Only in German could one come up with a concocted word packing so much meaning, and ultimately so much human frailty and reality: schadenfreude.
Schaden means harm, and freude (repeated umpteen times in Beethoven’s “Ninth Symphony”) means joy. Thus the word means “feeling joy at someone else’s misfortune.”
Fortunately, the word has been appropriated into English as well.
I usually reserve my innermost schadenfreude for sports teams, especially arrogant sports teams that think their detritus doesn’t stink anymore. I felt ultimate schadenfreude when the New England Patriots got their clocks handed to them this past Sunday.
But let’s face it: When someone has wronged or abused us, doesn’t it bring satisfaction, if not outright joy, when that person gets his comeuppance?
So, is it wrong to feel schadenfreude? Probably most religions would confine it to some dark side of the human experience and condemn it, but as for me, I love it.
When I was in high school, computers didn’t exist, not the home version anyway. Typewriters abounded, however, and typing classes were pretty much required as you went through school.
In those low tech days, a famous saying, with what seemed like endless variations, went something like this: “If you put a million monkeys in a room with a million typewriters, they’d eventually write the great books of the western world.”
There were/still are versions with 100 or 1,000 monkeys toiling away to recreate Shakespeare, or at least Hamlet.
Of course, all such outcomes are literally impossible. Or, as Glen Tickle calculated in 2014:
“The chances of monkeys typing Hamlet are one in infinity. Unless someone wants to multiply out 36169,541, that’s good enough for us.”
In the process of researching this saying (how many monkeys would it take if you gave them PCs?), I did discover a useful resource, wordcounter.net. Not only will the site tell you how many words are in your document, it will also check your grammar for you. Give it a try.
The term gerrymander, commonly used as in “gerrymandering a Congressional or other electoral unit to the benefit of one political party or the other,” should not be pronounced with a soft “g “resembling a “j.”
So say the good folks of Marblehead, Mass., once home to Elbridge Gerry (hard “g”), a governor of the fine state and also a U.S. vice president, after whom the term gerrymander was coined.
The Selectmen of Marblehead (kind of like supervisors and city councilpersons, one would assume) even fired off a letter to Supreme Court Chief Justice John Roberts to inquire of how he pronounced the word.
Jeffrey P. Minear, counselor to the chief justice, wrote back:
I had ESPN on as a prelude to the NBA Finals, featuring the highly favored Golden State Warriors against the undermanned-except-Lebron-James Cleveland Cavaliers in what will probably be a snorer, when all of a sudden the National Spelling Bee came on.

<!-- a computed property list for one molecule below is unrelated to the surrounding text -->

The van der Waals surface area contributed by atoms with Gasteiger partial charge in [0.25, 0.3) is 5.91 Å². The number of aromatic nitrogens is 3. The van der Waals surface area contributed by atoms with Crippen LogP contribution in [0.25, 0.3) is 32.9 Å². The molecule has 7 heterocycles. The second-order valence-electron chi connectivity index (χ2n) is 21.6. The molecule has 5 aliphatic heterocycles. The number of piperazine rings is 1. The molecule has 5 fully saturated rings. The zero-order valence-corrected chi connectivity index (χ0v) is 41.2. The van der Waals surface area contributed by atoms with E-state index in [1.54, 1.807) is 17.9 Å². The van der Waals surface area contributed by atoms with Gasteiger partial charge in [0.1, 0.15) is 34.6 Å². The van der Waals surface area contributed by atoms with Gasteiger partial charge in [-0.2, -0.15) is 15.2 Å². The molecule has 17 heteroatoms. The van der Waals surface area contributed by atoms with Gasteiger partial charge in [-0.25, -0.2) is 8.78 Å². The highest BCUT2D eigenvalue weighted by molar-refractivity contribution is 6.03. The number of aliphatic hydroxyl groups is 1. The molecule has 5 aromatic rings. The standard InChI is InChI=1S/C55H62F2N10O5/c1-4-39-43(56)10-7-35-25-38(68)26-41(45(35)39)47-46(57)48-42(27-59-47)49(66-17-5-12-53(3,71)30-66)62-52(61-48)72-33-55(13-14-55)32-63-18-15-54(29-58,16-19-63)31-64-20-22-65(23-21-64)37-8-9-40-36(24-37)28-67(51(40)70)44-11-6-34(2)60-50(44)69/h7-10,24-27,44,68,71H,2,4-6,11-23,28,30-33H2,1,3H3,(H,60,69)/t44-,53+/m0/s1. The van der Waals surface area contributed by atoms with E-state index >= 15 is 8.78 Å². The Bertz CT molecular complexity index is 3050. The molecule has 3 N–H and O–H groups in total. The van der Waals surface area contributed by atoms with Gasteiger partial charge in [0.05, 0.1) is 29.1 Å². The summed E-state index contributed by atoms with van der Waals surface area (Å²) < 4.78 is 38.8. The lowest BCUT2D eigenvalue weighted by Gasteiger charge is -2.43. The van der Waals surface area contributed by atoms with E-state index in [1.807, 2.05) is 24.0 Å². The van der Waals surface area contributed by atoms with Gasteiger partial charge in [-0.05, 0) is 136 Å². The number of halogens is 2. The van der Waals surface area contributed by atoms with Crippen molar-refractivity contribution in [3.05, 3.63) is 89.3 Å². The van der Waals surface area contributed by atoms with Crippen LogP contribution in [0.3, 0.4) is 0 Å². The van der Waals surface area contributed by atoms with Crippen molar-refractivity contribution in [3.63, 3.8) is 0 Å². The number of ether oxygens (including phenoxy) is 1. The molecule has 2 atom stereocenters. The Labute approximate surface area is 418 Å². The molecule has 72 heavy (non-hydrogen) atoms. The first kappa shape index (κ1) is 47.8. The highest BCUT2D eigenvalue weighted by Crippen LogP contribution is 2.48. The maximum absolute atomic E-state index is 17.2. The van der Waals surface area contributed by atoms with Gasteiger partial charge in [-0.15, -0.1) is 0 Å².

First off, I was impressed by the sheer verbal genius of these kids (teenagers for the most part in the latter rounds), and second, by the sheer number of South Asian natives — whose Queen’s English seems to serve them admirably.
I was even more impressed when the 2015 Co-Champion, Vanya Shivashankar, now 16 maybe, did a roving interview asking luckless people on the street if they could spell the word by which she co-won — to wit, scherenschnitte, whatever that means. Looks German anyway.
Ms. Shivashankar, who seems to be a natural for TV and probably every other pursuit in life, concluded that a dog she asked for the spelling came the closest.
I agree. My dogs are always smarter than I am. Which probably ain’t saying much.
During a meeting at work this morning, I was trying to describe a situation wherein a bad task that I had shaken off after years was returning to my job duties. In describing this, I was searching for an old saying I remembered from my youth about a “bad penny,” but it escaped me.
So, now at home, I researched the saying:
Basically, “Turning up like a bad penny” refers to someone — or in my case something — unwelcome returning to one’s life after a long absence. If a person, it could be someone who harmed you or took advantage of you in the past, or even a former lover in a relationship gone much too sour; if a thing, it could be old debts, old unpleasant situations, or in my case more specifically, old hated job duties.
Here is the best description I found:
…when the term ‘bad penny’ first appeared in the 18th century, pennies were serious money. This made them ripe targets for counterfeiters, and to reach into your pocket or purse and discover that you had ended up with such a counterfeit coin, a ‘bad’ penny, was a depressing and annoying experience…. Thus ‘bad penny’ became an idiom meaning ‘an unwanted thing that keeps showing up’.
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